In The Leeds Cricket Football & Athletic Company Limited v HMRC [2019] TC4486 the FTT found that cricket hospitality was a separable business from the Headingly Stadium with its own goodwill attaching: it was not merely an income stream anciliary to the land.

  • In 2005 the company sold the freehold of the Headingley Cricket ground
  • Prior to the sale the property was leased to Yorkshire County Cricket Club (YCCC) and the company carried on activities (‘the Cricket Business’) comprising of corporate hospitality, catering and advertising services. It employed 19 catering staff on stadium cricket days.
  • After the sale YCCC licenced back the catering business to the Appellant for an annual fee.

HMRC argued that the cricket business was not capable of existence without the land, it was not separate business but income streams ancillary to the land. As such there was no Goodwill in relation to this income stream on the disposal of the land.

The company appealed to the First Tier Tribunal (FTT).

 The FTT considered the issues: did the sale involve a disposal of a business with attached goodwill or was there only a disposal of land with attached income streams?

It found that:

  • The Cricket Business had goodwill attached to it which had been generated over the years by hard work and effort.
  • It had an established client base and reputation garnered over the years through a professional sales, marketing and delivery operation which would distinguish it from a similar, but newly established operation

It rejected HMRC’s submissions that adherent goodwill should be subsumed into the value of the property for two reasons:

  • Splitting of goodwill into inherent and adherent goodwill is an artificial exercise lacking useful purpose.
  • The evidence demonstrated that the Cricket Business could be purchased by another (possibly a competitor) and carried on at another location.
  • The connection that the Cricket Business had was not with the land, per se, but with the staging of major cricketing spectacles there.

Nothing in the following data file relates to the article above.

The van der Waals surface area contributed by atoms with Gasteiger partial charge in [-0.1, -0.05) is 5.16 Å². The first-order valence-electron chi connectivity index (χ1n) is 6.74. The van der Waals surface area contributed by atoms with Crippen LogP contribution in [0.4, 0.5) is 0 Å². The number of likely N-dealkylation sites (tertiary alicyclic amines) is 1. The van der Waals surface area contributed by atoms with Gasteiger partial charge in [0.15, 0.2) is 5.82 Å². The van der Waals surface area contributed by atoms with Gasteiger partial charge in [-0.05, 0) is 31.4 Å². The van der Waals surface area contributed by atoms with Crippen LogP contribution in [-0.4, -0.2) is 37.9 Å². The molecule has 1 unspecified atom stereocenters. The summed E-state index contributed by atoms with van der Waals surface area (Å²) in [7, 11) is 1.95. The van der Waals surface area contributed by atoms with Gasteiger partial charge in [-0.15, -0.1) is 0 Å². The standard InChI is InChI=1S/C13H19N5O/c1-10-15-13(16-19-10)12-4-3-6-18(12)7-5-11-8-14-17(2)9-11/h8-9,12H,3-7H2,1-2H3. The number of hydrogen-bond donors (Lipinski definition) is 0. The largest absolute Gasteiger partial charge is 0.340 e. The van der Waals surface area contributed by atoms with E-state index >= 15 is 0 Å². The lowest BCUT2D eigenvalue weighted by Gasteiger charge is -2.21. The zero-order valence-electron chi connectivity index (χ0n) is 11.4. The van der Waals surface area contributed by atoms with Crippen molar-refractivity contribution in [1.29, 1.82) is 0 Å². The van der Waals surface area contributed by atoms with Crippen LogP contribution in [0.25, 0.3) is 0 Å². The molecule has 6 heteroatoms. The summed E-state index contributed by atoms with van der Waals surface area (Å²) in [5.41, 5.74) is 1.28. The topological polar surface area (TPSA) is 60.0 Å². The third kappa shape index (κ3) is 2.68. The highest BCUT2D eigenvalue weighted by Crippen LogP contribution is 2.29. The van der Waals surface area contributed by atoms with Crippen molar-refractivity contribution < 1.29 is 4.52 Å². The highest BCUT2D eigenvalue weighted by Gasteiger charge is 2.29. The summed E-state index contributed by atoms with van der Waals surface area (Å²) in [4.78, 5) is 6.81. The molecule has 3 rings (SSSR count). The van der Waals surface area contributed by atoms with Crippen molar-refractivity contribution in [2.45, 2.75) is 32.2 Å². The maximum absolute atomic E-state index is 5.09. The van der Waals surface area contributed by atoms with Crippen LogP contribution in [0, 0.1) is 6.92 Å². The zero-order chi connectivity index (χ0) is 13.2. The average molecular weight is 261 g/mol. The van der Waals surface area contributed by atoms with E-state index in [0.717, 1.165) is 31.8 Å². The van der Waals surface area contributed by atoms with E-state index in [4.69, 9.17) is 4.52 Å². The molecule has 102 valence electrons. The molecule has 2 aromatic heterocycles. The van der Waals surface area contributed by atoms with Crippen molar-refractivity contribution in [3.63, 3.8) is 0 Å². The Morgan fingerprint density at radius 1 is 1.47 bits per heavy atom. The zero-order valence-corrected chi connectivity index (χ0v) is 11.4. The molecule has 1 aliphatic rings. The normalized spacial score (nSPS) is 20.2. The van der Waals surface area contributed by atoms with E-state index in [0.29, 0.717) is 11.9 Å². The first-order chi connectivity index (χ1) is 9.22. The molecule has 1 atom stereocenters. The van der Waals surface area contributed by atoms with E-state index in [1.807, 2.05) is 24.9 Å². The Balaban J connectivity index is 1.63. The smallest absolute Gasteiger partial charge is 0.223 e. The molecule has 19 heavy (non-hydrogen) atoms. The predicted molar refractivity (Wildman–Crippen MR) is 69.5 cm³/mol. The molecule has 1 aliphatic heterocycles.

There were two elements to this case, whether goodwill was effectively part of a trade related property (the ground) or whether the catering activities were a separable business in their own right. They were, this has some similarities with the Balloon Promotions case, which HMRC also lost. Goodwill remains a troublesome topic for all tax professionals.

Useful guides on this topic

Goodwill and corporation tax
How does the corporation tax intangible regime work? What is the treatment of goodwill for corporation tax? Do company's account for goodwill differently?

Goodwill and incorporation
What are the tax issues in respect of goodwill on incorporation? What tax reliefs apply if you buy and sell goodwill? What are the valuation and clearance procedures?

Goodwill & Trade related properties 
What are the tax and accounting issues when valuing goodwill in connection with the purchase or sale of a trade related property? What are HMRC's views? What does case law tell us?

Goodwill & valuation 
What valuation methods are suitable for valuing a business? What are the issues with goodwill and other intangibles? What does HMRC suggest? What does case law say?

Transfer of income streams
Tax anti-avoidance provisions which apply when a person makes a transfer to another person of a right to income without the corresponding transfer of the underlying asset that produces that income.

External links

The Leeds Cricket Football & Athletic Company Limited v HMRC [2019] TC4486


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